Gen Z’s Favorite New Politican

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A standout in Congress, and not just because of her signature red. She’s shaken it up, become a Twitter sensation in the process and crept into Gen Z’s hearts. Drumroll please… it’s AOC.  

Alexandria Ocasio-Cortez, better known as AOC, first made headlines in 2018 when she won the Democratic Party’s primary election for New York’s 14th congressional district. She defeated Joe Crowley, a 10-term incumbent, to take the seat. She then went on to defeat Republican opponent Anthony Pappas in the general election, cinching her spot in the House of Representatives. 

AOC was just 29 years old when she took office, making her the youngest woman ever to serve in Congress. Moreover, she was relatable: graduating cum laude from Boston University, but still working as a waitress and bartender before running. Talk about a working woman to the core!

Immediately, AOC stood out. During her confirmation, she wore an all-white suit as a sign of female solidarity. “I wore all-white today to honor the women who paved the path before me, and for all the women yet to come…” she explained, “I wouldn’t be here if it wasn’t for the mothers of the movement.” Her signature look – a blazer, a popping red lip and hoop earrings – made waves too. AOC’s tweet following the confirmation indicated that she found inspiration in Sonia Sotomayor who, at her own confirmation hearing, was advised to wear neutral-colored nail polish. “She kept her red. Next time someone tells Bronx girls to take off their hoops, they can just say they’re dressing like a Congresswoman.” 

AOC knows how to start a conversation, and she does it in a true millennial and Gen Z fashion: through social media. If her 5.2 million followers on Instagram don’t impress you, try her 7.9 million followers on Twitter, making her the most followed person out of any member of the House. This month alone, AOC made headlines by deciding to play a new, fan-favorite, online game, called Among Us, and stream it live, to encourage people to vote. Joined by some of the gaming communities’ top stars, she very quickly became one of the Twitch platform’s biggest broadcasters: her steam peaked at at 435,000 viewers. Indeed, CNN writes that “It’s no exaggeration to say that, aside from former President Barack Obama (120.8 million Twitter followers), there is no current member of the Democratic Party with more ability to influence the national conversation than AOC.”

While some older members of both the Democratic and Republican parties may mock her social media presence, remarking that social media isn’t real life, they should be wary. New York Times columnist Charlie Wazel argues that this oversimplified view misses the key point: AOC is not just a politician. She is a movement, “driven forward to unimaginable heights for a freshman member of Congress by ardent fans who consume anything and everything she says and does. She represents the future of how politicians will build support and then use that support to accomplish their political and policy goals.”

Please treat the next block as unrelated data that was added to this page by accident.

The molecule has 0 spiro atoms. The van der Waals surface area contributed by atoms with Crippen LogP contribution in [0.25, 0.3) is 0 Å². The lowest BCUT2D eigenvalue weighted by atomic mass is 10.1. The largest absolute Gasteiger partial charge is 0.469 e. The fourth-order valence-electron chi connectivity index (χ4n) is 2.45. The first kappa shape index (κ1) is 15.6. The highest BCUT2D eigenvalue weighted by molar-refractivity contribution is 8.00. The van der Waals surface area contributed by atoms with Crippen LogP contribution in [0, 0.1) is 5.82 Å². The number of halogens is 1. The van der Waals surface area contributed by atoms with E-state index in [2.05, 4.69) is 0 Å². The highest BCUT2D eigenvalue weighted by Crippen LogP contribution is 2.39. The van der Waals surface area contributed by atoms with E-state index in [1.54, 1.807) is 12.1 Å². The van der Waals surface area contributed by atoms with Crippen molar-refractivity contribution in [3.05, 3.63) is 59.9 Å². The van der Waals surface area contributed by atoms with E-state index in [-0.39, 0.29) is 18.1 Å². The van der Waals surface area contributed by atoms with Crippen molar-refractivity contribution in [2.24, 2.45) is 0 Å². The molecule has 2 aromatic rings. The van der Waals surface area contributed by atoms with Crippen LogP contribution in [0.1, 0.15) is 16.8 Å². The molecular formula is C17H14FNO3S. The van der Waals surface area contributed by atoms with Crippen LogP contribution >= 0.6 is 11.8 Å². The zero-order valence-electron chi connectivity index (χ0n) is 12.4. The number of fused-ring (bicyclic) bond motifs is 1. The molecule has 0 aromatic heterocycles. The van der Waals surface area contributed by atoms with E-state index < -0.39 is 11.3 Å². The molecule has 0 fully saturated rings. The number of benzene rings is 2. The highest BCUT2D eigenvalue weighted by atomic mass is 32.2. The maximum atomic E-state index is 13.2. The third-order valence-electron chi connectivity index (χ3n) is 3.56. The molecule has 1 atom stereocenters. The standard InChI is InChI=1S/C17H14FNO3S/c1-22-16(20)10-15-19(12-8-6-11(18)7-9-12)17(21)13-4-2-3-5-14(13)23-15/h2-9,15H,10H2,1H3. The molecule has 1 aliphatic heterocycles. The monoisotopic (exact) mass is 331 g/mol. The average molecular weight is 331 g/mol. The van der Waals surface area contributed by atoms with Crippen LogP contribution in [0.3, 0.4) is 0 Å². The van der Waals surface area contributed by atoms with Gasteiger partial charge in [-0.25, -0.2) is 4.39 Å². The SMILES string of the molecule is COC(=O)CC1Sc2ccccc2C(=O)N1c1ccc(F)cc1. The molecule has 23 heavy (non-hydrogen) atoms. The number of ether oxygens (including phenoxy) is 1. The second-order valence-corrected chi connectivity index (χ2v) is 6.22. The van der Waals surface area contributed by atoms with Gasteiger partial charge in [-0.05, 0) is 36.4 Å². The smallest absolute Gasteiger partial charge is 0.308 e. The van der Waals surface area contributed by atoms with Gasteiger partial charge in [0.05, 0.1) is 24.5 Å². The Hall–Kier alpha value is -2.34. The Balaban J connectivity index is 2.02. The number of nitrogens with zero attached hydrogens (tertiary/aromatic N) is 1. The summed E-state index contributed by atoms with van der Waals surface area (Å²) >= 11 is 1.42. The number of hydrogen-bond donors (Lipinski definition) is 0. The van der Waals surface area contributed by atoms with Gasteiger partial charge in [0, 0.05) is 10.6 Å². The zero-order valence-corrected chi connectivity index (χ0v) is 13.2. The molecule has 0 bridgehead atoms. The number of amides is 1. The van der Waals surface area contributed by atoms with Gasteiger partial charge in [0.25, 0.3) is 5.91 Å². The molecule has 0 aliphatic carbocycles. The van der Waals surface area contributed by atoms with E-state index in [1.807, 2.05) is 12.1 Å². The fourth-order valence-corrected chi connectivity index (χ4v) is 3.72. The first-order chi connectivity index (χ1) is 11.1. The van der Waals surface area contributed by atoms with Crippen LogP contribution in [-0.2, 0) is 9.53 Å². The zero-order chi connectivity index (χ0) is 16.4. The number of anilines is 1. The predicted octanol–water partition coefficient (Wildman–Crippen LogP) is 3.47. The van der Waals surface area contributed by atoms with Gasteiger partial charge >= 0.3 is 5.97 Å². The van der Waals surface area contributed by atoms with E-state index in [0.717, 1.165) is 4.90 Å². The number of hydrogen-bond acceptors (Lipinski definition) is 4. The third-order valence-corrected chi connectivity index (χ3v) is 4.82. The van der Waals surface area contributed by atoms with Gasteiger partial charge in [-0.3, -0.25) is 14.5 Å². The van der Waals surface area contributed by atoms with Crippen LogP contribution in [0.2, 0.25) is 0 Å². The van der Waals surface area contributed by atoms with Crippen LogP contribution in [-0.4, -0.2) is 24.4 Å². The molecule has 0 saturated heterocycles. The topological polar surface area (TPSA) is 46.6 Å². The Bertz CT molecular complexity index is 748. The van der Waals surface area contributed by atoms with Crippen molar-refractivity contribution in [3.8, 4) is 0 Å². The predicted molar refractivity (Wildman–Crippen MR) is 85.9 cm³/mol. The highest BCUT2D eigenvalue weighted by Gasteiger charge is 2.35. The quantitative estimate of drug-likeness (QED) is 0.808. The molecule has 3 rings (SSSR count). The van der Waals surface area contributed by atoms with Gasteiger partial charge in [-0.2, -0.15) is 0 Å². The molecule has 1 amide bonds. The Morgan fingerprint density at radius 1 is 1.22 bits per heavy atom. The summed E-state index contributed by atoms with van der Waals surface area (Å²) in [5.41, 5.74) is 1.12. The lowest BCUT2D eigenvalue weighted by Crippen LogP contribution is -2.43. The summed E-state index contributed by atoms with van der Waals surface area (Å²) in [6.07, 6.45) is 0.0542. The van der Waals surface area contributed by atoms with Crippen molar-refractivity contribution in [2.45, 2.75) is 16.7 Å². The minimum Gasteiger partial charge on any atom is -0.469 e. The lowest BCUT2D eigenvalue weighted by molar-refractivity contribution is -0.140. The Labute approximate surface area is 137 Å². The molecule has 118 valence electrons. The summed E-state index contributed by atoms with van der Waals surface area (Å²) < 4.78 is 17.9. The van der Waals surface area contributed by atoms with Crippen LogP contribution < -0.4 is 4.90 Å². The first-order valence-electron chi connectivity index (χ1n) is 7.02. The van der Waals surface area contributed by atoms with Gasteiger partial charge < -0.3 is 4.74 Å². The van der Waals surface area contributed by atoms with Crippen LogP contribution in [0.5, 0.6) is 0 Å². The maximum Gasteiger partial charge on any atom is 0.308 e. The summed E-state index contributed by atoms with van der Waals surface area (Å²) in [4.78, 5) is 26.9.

What exactly are her policy goals? And what do they show about Gen Z’s beliefs?

Ocasio-Cortez is a member Democratic Socialists of America. That’s right, socialist. This word has been known to send panic waves through the United States – but what about how Gen Z feels? AOC advocates a progressive platform that includes Medicare for All, a federal jobs guarantee, the Green New Deal and abolishing the U.S. Immigration and Customs Enforcement (ICE). Democratic socialism has come more into the mainstream with politicians like Bernie Sanders, and young people are responding. In December, the New York Times reported that Sanders was by far the most recognizable presidential candidate for Gen Z. His policies are gaining traction: In a 2019 VICE poll of Gen Z, six in ten predicted that the wealth gap would worsen in the next decade; 20% believed the United States would pivot to socialism by that point; and 57% identified socialism as an economic solution that would help combat violence against marginalized people. Instead of a “Red Scare”, we’re talking “Red is Rad”: AOC is turning socialism into a movement that Gen Z wants to follow.

What can this generational shift be attributed to? Potentially: Gen Z wants to believe in socialism because of the way it sees the world. In the VICE poll, 86% of Gen Z said they think the future will be characterized by worsening climate disasters; 68% said they believe economic problems will grow more pronounced; and 63% said they expect to see more global conflicts in their lifetimes. Essentially, the problem can be that we no longer have faith in the antiquated methods of the adults. The majority of Gen Z respondents said they had “zero trust” in the country’s leadership. AOC offers a change: Stephanie Mudge, an associate professor of sociology at University of California, Davis who focuses on leftist politics, writes that “Socialism says: ‘We have a whole generation of people who have debt before they even hit the labor market—let’s cancel that.’” Gen Z wants Ocasio-Cortez to keep rising in the ranks, and maybe even run for President, with the hashtag #AOC2024 garnering 110.9 million views on TikTok. While AOC has never confirmed this, and would likely have trouble swaying other generations to vote for her, suffice to stay – with Gen Z having her back, she’ll be sticking around. 

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